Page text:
Bangkok is changing continually and is scarcely recognisable from the place 20 years ago. Some changes are for the better. They now have  magnificent metro and 'sky train' systems which are immaculately clean, fast, quiet and efficient. Soothing music is played in the stations with no silly unnecessary announcements. It is cheap and if you are over 60 ( and this applies to foreigners as well ) you pay half fare. I was rather upset that when I asked to pay half fare the chap on the desk did not even question my age! Good for the wallet but not for morale. The pavements and streets have been cleaned up, new highways and flyovers have been built which hardly alleviate the traffic congestion because they just encourage more road usage and further fill up the streets below. The traffic lights have count-down clocks on them which, when at red, start at 180 seconds. That means very long waits. I always think that in large cities and affluent countries it doesn't matter how many big roads you build, they always fill up until eventually grid-lock is reached. Talking of traffic, only in UK have I noticed the ludicrous situation of having roundabouts ( of which I strongly approve ) and then putting bloody traffic lights on them as well! It totally defeats the object of the idea. Back to Bangkok; they now have many very smart and upmarket shopping centres, hotels, restaurants and entertainments. In short, the city has become a modern, hi-tech and cosmopolitan place. The downside is that much of the old 'character' has gone. Many more rules, regulations and restrictions are in place ( smoking is banned in most public places, although perhaps not so zealously as in UK ), the iconic Tuk-Tuks have been emasculated and now have 4-stroke engines which don't make the proper 'tuk-tuk' noise any more and whereas the number of these has been greatly reduced the prices have dramatically gone up. They are now just an expensive tourist attraction. The infamous Pat Pong area has gone downhill from being at the 'cutting edge' of the sex trade to rather a shabby, seedy, sleazy, rip-off zone ( so I am told ).  Probably the most noticeable difference is the average size of the younger Thai. One of the penalties any city pays for modernisation appears to be a willing surrender to the American mass market and to allow their addictive burger and fizzy drinks chains to infest the streets. The result is that there are now many overweight and probably diabetic Thais. They used to eat, exclusively, a healthy diet and had lithe, beautiful and fit looking bodies ( especially the girls ). Now it is Macdonalds, KFC and Coca-Cola which prevail and an average increase of about 2 stone and plenty of flab. That is really sad. American culture and diet will be the death of us all.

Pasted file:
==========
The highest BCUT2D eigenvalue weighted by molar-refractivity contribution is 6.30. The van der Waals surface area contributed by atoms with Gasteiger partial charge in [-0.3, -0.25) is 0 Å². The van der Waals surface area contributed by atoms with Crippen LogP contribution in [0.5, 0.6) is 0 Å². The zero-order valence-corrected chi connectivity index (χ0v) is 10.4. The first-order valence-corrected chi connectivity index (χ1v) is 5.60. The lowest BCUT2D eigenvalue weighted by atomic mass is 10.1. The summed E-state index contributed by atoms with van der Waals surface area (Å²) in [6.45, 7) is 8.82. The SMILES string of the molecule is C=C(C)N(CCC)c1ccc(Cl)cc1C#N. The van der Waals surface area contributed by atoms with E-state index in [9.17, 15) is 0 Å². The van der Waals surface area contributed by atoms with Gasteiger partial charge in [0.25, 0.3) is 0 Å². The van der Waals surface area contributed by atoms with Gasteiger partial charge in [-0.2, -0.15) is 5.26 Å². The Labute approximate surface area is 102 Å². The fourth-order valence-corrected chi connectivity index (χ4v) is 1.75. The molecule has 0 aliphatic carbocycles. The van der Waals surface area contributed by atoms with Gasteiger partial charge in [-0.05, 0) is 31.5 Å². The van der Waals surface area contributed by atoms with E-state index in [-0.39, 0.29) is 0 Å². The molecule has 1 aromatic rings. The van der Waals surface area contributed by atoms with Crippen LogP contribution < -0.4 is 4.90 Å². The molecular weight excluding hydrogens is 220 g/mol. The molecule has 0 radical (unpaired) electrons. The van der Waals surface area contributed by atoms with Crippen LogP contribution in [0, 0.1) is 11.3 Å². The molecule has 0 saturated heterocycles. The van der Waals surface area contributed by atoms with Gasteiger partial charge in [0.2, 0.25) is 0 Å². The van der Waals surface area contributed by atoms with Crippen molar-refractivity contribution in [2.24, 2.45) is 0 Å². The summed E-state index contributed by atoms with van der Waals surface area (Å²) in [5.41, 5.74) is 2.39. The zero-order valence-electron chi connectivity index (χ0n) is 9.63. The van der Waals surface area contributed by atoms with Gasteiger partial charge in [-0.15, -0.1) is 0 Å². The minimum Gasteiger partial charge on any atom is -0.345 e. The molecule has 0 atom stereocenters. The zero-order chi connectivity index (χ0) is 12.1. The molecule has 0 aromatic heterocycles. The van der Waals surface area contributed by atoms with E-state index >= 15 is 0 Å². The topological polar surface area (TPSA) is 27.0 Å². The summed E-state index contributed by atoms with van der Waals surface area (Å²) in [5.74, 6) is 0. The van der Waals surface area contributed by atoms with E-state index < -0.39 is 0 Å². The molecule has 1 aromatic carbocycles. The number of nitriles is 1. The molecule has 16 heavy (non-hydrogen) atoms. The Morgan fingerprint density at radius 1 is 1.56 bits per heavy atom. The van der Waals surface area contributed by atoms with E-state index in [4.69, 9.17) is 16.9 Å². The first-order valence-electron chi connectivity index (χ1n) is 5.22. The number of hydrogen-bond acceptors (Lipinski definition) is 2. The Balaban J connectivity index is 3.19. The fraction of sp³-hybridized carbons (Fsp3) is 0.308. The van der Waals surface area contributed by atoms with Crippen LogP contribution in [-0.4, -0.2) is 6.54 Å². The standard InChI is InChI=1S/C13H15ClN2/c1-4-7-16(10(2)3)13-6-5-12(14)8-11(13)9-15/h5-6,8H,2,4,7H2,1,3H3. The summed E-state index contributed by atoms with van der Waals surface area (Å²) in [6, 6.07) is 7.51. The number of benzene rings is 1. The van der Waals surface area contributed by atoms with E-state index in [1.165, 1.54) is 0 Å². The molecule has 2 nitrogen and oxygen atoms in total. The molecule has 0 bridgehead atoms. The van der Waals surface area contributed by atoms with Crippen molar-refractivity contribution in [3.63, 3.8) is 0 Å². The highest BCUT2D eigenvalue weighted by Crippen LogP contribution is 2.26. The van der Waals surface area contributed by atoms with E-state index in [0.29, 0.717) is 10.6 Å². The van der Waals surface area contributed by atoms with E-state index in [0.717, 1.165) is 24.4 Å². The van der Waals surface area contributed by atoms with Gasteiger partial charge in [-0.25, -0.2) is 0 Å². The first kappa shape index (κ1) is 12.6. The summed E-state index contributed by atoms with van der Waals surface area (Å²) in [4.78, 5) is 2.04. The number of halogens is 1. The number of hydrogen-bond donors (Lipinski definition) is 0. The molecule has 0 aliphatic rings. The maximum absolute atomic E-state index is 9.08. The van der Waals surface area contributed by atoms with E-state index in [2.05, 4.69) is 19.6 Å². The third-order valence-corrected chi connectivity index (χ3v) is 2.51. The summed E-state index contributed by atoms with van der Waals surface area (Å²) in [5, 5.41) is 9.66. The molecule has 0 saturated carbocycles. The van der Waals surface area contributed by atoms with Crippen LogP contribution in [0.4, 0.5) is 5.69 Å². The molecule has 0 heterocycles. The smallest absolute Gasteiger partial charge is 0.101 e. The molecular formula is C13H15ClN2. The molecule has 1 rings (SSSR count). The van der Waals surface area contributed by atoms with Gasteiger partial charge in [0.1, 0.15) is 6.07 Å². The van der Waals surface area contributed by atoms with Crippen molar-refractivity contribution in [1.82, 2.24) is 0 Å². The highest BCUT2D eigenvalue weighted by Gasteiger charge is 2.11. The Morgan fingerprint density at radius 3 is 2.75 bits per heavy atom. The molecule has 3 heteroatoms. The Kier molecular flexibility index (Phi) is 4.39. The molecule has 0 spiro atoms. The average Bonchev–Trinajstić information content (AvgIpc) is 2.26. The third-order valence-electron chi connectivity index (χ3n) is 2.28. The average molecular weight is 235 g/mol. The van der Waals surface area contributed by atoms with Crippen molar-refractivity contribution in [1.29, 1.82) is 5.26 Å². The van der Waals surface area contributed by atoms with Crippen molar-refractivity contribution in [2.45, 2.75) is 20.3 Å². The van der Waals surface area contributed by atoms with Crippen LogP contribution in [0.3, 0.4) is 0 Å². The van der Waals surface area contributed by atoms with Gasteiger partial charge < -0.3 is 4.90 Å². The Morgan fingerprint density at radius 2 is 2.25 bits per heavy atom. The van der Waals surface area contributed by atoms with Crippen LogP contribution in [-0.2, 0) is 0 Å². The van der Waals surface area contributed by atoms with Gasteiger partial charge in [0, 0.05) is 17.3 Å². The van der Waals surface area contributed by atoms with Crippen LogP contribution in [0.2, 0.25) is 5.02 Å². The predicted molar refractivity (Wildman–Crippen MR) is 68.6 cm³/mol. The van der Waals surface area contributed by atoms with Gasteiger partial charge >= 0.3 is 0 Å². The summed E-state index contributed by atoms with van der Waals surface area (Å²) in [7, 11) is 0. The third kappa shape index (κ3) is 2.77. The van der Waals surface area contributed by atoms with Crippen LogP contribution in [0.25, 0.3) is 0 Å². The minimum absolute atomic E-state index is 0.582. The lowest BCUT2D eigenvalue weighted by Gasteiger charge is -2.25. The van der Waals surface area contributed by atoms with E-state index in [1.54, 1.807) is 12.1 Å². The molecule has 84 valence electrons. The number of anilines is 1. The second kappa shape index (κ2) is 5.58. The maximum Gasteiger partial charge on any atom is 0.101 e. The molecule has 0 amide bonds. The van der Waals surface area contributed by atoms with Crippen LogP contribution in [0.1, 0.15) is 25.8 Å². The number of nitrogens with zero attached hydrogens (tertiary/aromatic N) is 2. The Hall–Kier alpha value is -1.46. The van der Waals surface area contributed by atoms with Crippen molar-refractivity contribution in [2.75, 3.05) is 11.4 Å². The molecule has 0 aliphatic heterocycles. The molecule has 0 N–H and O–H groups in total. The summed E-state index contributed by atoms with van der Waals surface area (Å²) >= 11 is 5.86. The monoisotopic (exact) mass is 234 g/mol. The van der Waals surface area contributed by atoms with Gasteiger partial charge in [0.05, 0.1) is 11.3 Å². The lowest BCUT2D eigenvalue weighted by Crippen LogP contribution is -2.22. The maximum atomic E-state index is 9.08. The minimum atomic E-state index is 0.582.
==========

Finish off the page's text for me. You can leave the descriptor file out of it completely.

Some old traditions still persist however; for example, in downtown touristy Silom area, the habitual Thai greetings of 'youwanmassar', or 'youwanladyshow' are still the norm. As indeed is the traditional British response of 'fuck off'.

This guy ( left ) is obviously not addicted to Macdonalds or Coca-Cola. I think he must have been following me here from India. Possibly coming over to have a serious word with his tailor.

....and this bloke ( right ) is nominally in charge of the evil empire which is entirely to blame for lots of things. Do all wealthy Americans have hideous glowing white false teeth? Reminds me of George Mitchell's Black and White Minstrel show.